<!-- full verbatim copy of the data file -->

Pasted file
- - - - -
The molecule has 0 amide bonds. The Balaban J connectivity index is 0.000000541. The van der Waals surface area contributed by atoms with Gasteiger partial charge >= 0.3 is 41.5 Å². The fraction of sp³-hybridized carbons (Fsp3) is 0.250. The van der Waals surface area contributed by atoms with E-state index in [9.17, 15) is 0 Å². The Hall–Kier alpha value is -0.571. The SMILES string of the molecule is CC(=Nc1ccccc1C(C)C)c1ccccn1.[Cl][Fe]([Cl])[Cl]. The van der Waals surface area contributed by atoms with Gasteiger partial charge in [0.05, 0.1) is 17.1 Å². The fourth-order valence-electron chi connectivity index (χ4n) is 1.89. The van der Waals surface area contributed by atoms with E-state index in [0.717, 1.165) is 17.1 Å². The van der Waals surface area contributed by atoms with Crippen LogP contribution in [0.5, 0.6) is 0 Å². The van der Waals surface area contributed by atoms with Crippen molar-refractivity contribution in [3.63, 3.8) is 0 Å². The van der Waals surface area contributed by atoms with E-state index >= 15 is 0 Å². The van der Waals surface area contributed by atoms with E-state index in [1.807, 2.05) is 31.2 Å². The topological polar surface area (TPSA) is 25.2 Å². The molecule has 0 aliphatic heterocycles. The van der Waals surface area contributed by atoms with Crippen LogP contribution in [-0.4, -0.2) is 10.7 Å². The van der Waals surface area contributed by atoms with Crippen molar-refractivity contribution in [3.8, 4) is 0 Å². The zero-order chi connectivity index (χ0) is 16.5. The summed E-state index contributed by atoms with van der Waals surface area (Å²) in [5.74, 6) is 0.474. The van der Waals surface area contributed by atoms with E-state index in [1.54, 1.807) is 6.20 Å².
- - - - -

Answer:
The molecule has 0 amide bonds. The Balaban J connectivity index is 0.000000541. The van der Waals surface area contributed by atoms with Gasteiger partial charge >= 0.3 is 41.5 Å². The fraction of sp³-hybridized carbons (Fsp3) is 0.250. The van der Waals surface area contributed by atoms with E-state index in [9.17, 15) is 0 Å². The Hall–Kier alpha value is -0.571. The SMILES string of the molecule is CC(=Nc1ccccc1C(C)C)c1ccccn1.[Cl][Fe]([Cl])[Cl]. The van der Waals surface area contributed by atoms with Gasteiger partial charge in [0.05, 0.1) is 17.1 Å². The fourth-order valence-electron chi connectivity index (χ4n) is 1.89. The van der Waals surface area contributed by atoms with E-state index in [0.717, 1.165) is 17.1 Å². The van der Waals surface area contributed by atoms with Crippen LogP contribution in [0.5, 0.6) is 0 Å². The van der Waals surface area contributed by atoms with Crippen molar-refractivity contribution in [3.63, 3.8) is 0 Å². The van der Waals surface area contributed by atoms with E-state index >= 15 is 0 Å². The van der Waals surface area contributed by atoms with E-state index in [1.807, 2.05) is 31.2 Å². The topological polar surface area (TPSA) is 25.2 Å². The molecule has 0 aliphatic heterocycles. The van der Waals surface area contributed by atoms with Crippen LogP contribution in [-0.4, -0.2) is 10.7 Å². The van der Waals surface area contributed by atoms with Crippen molar-refractivity contribution in [3.8, 4) is 0 Å². The zero-order chi connectivity index (χ0) is 16.5. The summed E-state index contributed by atoms with van der Waals surface area (Å²) in [5.74, 6) is 0.474. The van der Waals surface area contributed by atoms with E-state index in [1.54, 1.807) is 6.20 Å².